Newspaper article The Florida Times Union

Florida Wants Clay to Fund Duval Roads $55 Million Sought as Branan Trade-Off

Newspaper article The Florida Times Union

Florida Wants Clay to Fund Duval Roads $55 Million Sought as Branan Trade-Off

Article excerpt

Byline: Binyamin Appelbaum, Times-Union staff writer

ORANGE PARK -- State regulators could require Clay County to pay an estimated $55 million for road construction in Jacksonville before approving a development plan for the Branan Field area. The money would help Jacksonville widen two roads from the future suburb.

Until the payment possibility emerged this week, the County Commission was expected to pass the Branan Field plan on Tuesday night. Several commissioners now say they will wait until state regulators agree to a substitute for direct payment such as a fund that could be spent on road work throughout the Branan Field area.

Asking Clay County taxpayers to build Duval County roads would be a breach of regional good will, they said.

Duval County planners, however, said some kind of suburban assistance with urban roads is long overdue.

"Jacksonville is significantly impacted by traffic coming out of Clay County," said Denise Bunnewith, the city's chief transportation planner. "This would be an opportunity to collect fees from them."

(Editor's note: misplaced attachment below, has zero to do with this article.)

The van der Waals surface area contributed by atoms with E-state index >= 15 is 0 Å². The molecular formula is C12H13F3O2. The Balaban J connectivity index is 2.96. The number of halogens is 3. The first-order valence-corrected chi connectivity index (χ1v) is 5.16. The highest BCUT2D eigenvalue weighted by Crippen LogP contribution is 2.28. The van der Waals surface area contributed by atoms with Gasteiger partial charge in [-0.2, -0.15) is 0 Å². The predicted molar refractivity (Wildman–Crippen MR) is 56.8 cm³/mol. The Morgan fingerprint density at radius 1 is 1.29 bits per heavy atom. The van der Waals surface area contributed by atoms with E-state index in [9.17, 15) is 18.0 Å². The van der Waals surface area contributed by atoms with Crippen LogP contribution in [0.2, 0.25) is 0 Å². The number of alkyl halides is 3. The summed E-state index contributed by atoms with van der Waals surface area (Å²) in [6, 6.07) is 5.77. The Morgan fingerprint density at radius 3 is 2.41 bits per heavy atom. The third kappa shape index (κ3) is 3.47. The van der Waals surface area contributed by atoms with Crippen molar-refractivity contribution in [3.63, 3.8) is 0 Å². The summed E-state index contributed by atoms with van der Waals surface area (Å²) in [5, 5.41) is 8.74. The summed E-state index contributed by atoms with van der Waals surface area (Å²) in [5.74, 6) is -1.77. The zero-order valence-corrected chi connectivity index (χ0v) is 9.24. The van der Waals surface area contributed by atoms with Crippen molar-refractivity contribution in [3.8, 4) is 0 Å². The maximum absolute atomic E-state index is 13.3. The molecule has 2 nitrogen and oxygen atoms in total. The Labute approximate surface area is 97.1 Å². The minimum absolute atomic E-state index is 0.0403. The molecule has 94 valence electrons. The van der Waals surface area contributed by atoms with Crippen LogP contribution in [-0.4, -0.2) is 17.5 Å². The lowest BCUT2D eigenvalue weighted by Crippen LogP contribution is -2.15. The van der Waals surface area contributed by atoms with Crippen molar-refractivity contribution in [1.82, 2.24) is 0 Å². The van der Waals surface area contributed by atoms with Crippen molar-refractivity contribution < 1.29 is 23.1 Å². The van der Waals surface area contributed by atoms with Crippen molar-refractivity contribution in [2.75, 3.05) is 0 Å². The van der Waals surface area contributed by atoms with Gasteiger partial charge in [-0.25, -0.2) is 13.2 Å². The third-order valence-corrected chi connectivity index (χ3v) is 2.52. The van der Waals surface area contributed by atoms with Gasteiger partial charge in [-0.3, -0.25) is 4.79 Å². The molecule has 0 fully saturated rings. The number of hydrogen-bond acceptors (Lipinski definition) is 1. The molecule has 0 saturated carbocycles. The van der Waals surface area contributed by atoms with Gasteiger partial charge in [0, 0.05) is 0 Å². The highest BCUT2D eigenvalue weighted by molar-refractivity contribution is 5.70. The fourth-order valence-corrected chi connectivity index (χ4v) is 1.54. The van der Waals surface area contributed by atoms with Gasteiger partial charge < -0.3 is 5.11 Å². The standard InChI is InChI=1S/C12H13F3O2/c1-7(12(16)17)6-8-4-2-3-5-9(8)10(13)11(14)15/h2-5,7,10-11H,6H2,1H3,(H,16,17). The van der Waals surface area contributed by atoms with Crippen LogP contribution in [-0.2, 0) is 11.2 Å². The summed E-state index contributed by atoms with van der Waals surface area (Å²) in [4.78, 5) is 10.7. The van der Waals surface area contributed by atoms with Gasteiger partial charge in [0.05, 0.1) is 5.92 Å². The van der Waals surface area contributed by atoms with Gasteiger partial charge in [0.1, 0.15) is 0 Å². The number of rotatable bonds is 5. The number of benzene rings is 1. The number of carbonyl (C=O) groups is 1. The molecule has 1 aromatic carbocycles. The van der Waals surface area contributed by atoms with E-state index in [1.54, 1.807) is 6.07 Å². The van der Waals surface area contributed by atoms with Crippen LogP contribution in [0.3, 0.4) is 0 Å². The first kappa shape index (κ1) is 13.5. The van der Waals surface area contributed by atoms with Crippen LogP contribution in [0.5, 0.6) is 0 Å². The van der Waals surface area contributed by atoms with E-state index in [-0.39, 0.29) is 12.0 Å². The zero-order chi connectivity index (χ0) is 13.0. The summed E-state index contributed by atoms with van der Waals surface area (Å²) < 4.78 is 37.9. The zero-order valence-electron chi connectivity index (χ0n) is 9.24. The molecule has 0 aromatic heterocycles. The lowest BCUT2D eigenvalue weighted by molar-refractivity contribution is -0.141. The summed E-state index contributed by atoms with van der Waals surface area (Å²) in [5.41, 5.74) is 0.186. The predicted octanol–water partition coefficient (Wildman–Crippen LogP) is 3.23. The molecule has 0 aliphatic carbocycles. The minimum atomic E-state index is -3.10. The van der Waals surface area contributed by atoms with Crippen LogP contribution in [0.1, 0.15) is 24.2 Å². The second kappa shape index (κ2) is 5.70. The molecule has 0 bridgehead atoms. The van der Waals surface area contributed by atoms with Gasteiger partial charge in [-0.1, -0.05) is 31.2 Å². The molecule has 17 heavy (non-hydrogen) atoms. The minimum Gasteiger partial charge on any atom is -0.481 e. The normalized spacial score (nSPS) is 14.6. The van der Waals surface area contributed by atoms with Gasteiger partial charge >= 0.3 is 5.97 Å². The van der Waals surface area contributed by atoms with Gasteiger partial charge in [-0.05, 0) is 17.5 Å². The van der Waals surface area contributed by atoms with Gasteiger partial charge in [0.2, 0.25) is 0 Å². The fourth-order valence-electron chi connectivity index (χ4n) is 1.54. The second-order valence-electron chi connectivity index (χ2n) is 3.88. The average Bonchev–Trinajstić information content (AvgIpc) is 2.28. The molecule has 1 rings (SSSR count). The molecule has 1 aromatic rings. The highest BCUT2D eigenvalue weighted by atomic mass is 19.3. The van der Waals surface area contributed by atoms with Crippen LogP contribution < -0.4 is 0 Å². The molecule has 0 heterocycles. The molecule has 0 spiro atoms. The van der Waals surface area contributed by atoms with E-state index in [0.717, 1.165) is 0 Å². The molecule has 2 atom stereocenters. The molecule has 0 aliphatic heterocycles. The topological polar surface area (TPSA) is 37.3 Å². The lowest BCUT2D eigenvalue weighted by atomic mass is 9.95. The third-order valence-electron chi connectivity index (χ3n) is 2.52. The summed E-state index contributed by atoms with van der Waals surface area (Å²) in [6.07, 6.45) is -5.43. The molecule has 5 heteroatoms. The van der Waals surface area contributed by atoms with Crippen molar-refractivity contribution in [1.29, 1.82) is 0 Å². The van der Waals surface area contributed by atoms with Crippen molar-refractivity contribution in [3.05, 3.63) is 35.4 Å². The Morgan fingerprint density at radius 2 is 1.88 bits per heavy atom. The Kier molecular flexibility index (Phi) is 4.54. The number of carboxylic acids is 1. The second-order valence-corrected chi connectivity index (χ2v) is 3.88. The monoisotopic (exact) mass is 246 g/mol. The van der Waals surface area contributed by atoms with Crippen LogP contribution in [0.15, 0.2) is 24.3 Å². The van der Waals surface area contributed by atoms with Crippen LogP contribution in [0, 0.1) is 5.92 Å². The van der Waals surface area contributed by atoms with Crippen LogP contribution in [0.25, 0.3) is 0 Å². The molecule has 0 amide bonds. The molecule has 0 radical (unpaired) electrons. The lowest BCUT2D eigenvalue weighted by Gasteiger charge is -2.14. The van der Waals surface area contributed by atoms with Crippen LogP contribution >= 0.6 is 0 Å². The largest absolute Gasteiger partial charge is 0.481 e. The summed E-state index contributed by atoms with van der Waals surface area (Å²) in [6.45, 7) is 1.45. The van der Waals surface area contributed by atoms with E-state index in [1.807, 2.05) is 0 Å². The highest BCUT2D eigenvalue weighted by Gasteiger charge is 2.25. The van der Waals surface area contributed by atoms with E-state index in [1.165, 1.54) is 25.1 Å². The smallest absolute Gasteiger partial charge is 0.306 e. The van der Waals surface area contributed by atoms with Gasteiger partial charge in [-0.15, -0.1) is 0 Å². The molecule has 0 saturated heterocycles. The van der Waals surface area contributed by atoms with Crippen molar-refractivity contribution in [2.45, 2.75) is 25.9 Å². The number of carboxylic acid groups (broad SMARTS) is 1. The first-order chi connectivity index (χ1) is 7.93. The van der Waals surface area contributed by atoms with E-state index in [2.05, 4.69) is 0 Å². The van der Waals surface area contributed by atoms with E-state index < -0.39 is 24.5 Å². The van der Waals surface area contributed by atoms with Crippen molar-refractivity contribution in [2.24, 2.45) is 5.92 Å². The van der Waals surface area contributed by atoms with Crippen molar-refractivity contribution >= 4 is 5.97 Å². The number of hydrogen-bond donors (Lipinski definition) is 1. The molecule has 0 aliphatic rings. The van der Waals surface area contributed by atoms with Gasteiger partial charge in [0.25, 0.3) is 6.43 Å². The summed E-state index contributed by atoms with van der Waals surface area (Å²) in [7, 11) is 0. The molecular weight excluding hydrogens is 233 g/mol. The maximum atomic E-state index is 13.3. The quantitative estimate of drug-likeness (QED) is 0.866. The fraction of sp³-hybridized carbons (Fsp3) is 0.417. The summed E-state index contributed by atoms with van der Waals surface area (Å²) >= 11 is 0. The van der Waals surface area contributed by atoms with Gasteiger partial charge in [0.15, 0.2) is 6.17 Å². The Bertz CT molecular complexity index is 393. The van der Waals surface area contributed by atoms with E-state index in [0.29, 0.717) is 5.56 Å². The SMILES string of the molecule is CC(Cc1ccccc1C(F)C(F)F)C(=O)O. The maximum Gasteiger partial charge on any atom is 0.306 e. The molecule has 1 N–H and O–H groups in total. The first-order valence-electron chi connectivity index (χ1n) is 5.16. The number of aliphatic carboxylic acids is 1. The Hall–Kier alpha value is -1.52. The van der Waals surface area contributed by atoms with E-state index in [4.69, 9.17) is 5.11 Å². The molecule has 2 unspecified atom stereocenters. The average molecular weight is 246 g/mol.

Negotiations are in progress, but the last-minute scramble has led some to question why county officials did not work out the intercounty payment issue earlier in the three-year Branan Field planning process.

"I'm not going to venture a guess about why this thing got put on the back burner until it came up and bit us in the behind," said Ken Smallwood, who owns land in the Branan Field area.

Questions have also been raised about the county's choice of planning process for the Branan Field area.

The commission voted in 1999 to prepare the Branan Field plan as part of a five-county experiment authorized by the state Legislature the previous year. Called "sector planning," it gave counties unprecedented control over future development, including the ability to spread the cost of roads, schools and other infrastructure among all developers.

Under Florida's standard planning law, only developments larger than 800 units are required to participate in cost-sharing.

On the flip side, sector planning cast the county in the role of mega-developer, with responsibility for any infrastructure needs created by the influx of residents. …

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